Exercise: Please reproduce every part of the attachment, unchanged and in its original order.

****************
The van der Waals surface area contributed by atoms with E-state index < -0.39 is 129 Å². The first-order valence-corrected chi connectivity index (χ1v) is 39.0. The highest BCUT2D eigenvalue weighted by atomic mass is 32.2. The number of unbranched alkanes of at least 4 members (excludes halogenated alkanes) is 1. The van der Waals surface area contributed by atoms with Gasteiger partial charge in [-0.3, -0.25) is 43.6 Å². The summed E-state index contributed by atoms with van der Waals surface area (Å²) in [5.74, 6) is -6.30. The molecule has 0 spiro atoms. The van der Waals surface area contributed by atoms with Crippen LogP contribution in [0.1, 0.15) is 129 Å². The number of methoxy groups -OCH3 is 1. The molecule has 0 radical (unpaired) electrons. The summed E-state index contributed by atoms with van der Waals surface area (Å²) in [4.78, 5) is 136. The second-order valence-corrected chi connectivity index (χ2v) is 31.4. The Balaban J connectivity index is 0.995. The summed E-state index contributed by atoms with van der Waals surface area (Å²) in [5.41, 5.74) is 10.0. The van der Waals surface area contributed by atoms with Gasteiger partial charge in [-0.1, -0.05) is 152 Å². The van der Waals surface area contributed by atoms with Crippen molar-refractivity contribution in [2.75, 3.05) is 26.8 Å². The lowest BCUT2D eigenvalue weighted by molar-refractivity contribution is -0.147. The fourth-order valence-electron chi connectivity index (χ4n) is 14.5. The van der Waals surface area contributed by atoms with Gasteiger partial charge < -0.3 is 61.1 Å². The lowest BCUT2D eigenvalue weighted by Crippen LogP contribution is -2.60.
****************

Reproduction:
The van der Waals surface area contributed by atoms with E-state index < -0.39 is 129 Å². The first-order valence-corrected chi connectivity index (χ1v) is 39.0. The highest BCUT2D eigenvalue weighted by atomic mass is 32.2. The number of unbranched alkanes of at least 4 members (excludes halogenated alkanes) is 1. The van der Waals surface area contributed by atoms with Gasteiger partial charge in [-0.3, -0.25) is 43.6 Å². The summed E-state index contributed by atoms with van der Waals surface area (Å²) in [5.74, 6) is -6.30. The molecule has 0 spiro atoms. The van der Waals surface area contributed by atoms with Crippen LogP contribution in [0.1, 0.15) is 129 Å². The number of methoxy groups -OCH3 is 1. The molecule has 0 radical (unpaired) electrons. The summed E-state index contributed by atoms with van der Waals surface area (Å²) in [4.78, 5) is 136. The second-order valence-corrected chi connectivity index (χ2v) is 31.4. The Balaban J connectivity index is 0.995. The summed E-state index contributed by atoms with van der Waals surface area (Å²) in [5.41, 5.74) is 10.0. The van der Waals surface area contributed by atoms with Gasteiger partial charge in [-0.1, -0.05) is 152 Å². The van der Waals surface area contributed by atoms with Crippen molar-refractivity contribution in [2.75, 3.05) is 26.8 Å². The lowest BCUT2D eigenvalue weighted by molar-refractivity contribution is -0.147. The fourth-order valence-electron chi connectivity index (χ4n) is 14.5. The van der Waals surface area contributed by atoms with Gasteiger partial charge < -0.3 is 61.1 Å². The lowest BCUT2D eigenvalue weighted by Crippen LogP contribution is -2.60.